Patrick Sharp raised his arms after connecting in an end-of-practice shootout drill at the University of Notre Dame. The season hasn’t started yet but the Blackhawks forward is already having a ball.
“I think you’ve been around long enough to know that when I’m acting like an idiot and having fun, that’s when I play my best. When I’m overthinking things and analyzing everything I don’t play good hockey. So that’s first and foremost, being mentally clear and happy and having fun,” Sharp said following Monday’s practice. “You want to be in a good place and I’m definitely there. I’m happy, smiling every day.”
Part of Sharp being in a happy place is being back with the Blackhawks. He had a lot of offers this offseason but Chicago was, “the No. 1 choice by far.” But it’s also about coming back after one of his most trying years on and off the ice and continuing a career that, when he underwent hip surgery last March, he wasn’t sure he’d have. So far, camp has been good. Sharp was once again one of the Blackhawks’ top fitness test finishers – “he looks like a freak of nature as far as working out and being in as good a shape as he is,” Patrick Kane said. So outside of the early aches and pains of camp, Sharp’s feeling good.
“Those first couple of days beat everybody up, starting with the fitness testing and then jumping right into the games. But the surgery is behind me now, I think. I think I’m over it and moving well and adjusting being back in Chicago,” he said. “There’s still a small transition when you switch teams but coming back to Chicago was definitely easier for me than leaving.”
Sharp’s first season in Dallas was good, especially with the Stars winning the West. But last year was difficult: the injury-riddled Stars had a disappointing campaign and Sharp struggled with concussion symptoms for a good part of the season. Also weighing heavily on Sharp was when his dad Ian, who was diagnosed with leukemia several years ago, was hospitalized when the disease worsened.
“I knew my dad was going through that in the hospital for six months and I wanted to play that much better to give him something to watch and maybe I put a little too much pressure on myself and got a little too upset when things didn’t go our way,” Sharp said. “There is some perspective there and it’s a lesson.”
Sharp was determined to come back following his hip surgery but the process was slow and he had to be patient. With an uncertain future, that wasn’t easy.
“It was just learning to bend at the waist again, learning to bend at the knees, getting that hip to hinge down and then graduating to things like walking, jogging and jumping and all that stuff. Nothing overly challenging. But the toughest part was just the day-to-day grind of staying with it, not knowing what the future would hold for my career,” he said. “But thankfully I’m over that.”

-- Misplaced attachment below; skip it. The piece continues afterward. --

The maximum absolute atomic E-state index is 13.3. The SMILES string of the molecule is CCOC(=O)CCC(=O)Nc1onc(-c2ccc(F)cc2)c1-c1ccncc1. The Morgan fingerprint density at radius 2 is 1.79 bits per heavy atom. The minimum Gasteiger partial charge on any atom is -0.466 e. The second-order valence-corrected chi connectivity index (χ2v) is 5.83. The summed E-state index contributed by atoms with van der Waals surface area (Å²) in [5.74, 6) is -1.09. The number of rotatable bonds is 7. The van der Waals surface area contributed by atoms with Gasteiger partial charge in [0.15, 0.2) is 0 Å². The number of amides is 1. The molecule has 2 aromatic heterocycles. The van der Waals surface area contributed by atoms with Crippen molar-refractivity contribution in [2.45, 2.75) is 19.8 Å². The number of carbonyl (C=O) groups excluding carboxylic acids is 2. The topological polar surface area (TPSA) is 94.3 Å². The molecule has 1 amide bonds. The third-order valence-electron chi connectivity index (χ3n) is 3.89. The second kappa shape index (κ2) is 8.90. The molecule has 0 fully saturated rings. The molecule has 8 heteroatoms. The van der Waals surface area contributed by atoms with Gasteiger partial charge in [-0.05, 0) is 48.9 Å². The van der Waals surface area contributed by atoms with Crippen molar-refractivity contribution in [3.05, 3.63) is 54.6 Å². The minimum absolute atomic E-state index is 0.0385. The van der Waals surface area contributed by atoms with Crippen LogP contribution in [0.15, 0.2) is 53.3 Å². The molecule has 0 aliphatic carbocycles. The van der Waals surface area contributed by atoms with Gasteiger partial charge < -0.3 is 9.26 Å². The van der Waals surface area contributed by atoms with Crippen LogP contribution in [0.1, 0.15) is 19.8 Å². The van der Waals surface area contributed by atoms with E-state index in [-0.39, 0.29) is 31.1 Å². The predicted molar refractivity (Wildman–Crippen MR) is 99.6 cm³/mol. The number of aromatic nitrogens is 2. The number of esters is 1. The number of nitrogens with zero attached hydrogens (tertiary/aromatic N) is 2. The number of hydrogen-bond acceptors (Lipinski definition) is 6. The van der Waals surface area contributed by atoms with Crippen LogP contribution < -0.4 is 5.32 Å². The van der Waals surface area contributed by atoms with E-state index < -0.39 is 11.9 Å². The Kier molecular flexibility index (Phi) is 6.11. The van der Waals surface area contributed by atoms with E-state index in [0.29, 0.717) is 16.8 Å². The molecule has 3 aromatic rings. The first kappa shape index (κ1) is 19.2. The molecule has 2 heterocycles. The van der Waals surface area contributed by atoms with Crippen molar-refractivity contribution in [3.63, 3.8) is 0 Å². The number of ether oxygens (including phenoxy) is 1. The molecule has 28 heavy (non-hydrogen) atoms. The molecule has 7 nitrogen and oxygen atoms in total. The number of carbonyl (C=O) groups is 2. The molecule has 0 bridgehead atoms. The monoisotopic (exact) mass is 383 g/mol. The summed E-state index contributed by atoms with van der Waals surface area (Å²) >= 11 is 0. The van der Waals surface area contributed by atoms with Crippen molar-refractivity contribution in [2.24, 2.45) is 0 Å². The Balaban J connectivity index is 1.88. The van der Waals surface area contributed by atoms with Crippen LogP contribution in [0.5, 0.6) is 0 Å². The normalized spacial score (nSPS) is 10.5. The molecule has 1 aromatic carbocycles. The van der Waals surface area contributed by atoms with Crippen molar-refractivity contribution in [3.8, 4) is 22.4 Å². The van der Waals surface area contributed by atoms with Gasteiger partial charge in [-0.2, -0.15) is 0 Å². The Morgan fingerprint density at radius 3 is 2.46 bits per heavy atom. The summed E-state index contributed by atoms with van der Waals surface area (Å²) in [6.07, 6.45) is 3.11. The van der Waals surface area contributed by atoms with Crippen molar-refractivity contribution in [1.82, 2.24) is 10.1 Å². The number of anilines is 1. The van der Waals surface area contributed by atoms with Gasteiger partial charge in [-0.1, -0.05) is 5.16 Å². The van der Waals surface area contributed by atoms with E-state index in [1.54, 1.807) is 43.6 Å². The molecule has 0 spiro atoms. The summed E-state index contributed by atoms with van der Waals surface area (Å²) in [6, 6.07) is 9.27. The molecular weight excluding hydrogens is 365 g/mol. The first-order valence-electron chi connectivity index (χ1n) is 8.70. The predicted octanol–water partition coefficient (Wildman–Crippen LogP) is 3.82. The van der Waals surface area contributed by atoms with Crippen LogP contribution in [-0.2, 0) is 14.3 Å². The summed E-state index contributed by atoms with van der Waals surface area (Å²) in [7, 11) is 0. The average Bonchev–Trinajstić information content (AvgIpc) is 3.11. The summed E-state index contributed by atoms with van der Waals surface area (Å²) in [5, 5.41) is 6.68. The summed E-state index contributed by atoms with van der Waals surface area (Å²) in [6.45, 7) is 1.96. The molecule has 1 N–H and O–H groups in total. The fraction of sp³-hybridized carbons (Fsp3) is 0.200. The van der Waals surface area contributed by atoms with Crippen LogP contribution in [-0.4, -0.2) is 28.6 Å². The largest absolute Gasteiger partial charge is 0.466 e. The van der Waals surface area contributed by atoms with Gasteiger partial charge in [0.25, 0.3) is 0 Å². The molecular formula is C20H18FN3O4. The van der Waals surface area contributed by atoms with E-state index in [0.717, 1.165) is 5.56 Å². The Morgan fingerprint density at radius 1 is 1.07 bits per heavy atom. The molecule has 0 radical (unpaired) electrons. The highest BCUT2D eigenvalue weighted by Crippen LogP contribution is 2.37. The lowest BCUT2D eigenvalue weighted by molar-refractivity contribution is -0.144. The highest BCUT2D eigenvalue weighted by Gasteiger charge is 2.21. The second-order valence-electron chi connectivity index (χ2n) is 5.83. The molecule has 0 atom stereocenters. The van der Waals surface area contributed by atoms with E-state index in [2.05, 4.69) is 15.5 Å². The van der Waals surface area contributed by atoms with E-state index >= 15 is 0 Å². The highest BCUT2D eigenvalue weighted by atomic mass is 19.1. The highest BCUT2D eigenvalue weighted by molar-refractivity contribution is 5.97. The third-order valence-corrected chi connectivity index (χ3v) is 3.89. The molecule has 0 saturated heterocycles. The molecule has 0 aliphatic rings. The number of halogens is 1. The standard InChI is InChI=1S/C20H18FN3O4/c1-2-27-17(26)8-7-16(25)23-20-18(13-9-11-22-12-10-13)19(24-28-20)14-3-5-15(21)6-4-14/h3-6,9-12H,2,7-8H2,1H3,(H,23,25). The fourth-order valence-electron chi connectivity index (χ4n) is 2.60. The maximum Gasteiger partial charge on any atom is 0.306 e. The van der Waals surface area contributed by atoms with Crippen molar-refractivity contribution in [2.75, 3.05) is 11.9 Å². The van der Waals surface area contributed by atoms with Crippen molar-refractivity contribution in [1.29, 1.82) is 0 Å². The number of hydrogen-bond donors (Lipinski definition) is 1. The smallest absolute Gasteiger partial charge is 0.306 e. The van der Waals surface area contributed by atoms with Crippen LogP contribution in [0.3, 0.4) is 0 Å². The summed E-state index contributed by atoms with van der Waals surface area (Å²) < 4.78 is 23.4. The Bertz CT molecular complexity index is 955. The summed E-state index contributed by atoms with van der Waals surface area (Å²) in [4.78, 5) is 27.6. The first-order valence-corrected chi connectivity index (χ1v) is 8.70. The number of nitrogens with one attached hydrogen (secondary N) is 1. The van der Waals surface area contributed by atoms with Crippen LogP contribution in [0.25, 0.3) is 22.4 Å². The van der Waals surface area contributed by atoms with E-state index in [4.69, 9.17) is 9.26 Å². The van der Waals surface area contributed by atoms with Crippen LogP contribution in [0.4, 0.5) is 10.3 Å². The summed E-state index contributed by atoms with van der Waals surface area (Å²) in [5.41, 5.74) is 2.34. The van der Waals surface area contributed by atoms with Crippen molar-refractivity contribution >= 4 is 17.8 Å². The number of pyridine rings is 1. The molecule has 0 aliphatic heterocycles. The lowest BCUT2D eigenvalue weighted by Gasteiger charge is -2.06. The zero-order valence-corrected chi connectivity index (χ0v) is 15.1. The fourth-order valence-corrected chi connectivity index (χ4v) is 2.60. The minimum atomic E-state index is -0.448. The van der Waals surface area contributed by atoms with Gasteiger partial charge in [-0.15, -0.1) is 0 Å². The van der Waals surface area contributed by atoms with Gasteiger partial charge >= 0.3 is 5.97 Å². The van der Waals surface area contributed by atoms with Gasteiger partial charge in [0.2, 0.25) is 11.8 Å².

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His health no longer a question, one of the few that remains is where Sharp fits into the Blackhawks’ lineup. He could end up on the second line; coach Joel Quenneville put him there with Nick Schmaltz and Patrick Kane in Sunday’s practice. He could also be on the third line, where he’s played with Artem Anisimov and Ryan Hartman; Sharp set up Anisimov’s goal in the Blackhawks’ loss to Columbus on Saturday night. Sharp said working with Anisimov has been easy.
“Sometimes when you get a new line or player you haven’t played with before it takes a few shifts or games to figure out how you’re going to play together. He’s just a complete player and he makes the game easy out there for his wingers. He allows me to do things I like to do on the ice,” Sharp said. “I watched him play the last two years on that great line with [Artemi] Panarin and Kane, so I feel like I know his tendencies and where he likes to camp out and how he likes to play. A guy like that, anybody can play with him.”
Sharp is healthy again. Even better, his father is feeling good again, too – “he’s golfing again and has the nicest yard in Canada,” Sharp said, adding that his dad is thrilled he’s back in Chicago, too. Sharp knows he’s been through a lot of grueling seasons and will be careful coming off his surgery. But he’s back where he wanted to be, ready to adjust and is happy again.
“I am 35, turning 36 (in December), so that possesses different obstacles throughout an 82-game season. It’s easy right now when we haven’t gotten into it yet but over six, seven months you have to take care of yourself a little bit differently than when you were 25. But I’d like to think I’m enough of a professional to be able to do that,” Sharp said. “There are a lots of ups and downs in a season. I try not to get too high or low and just enjoy the game.”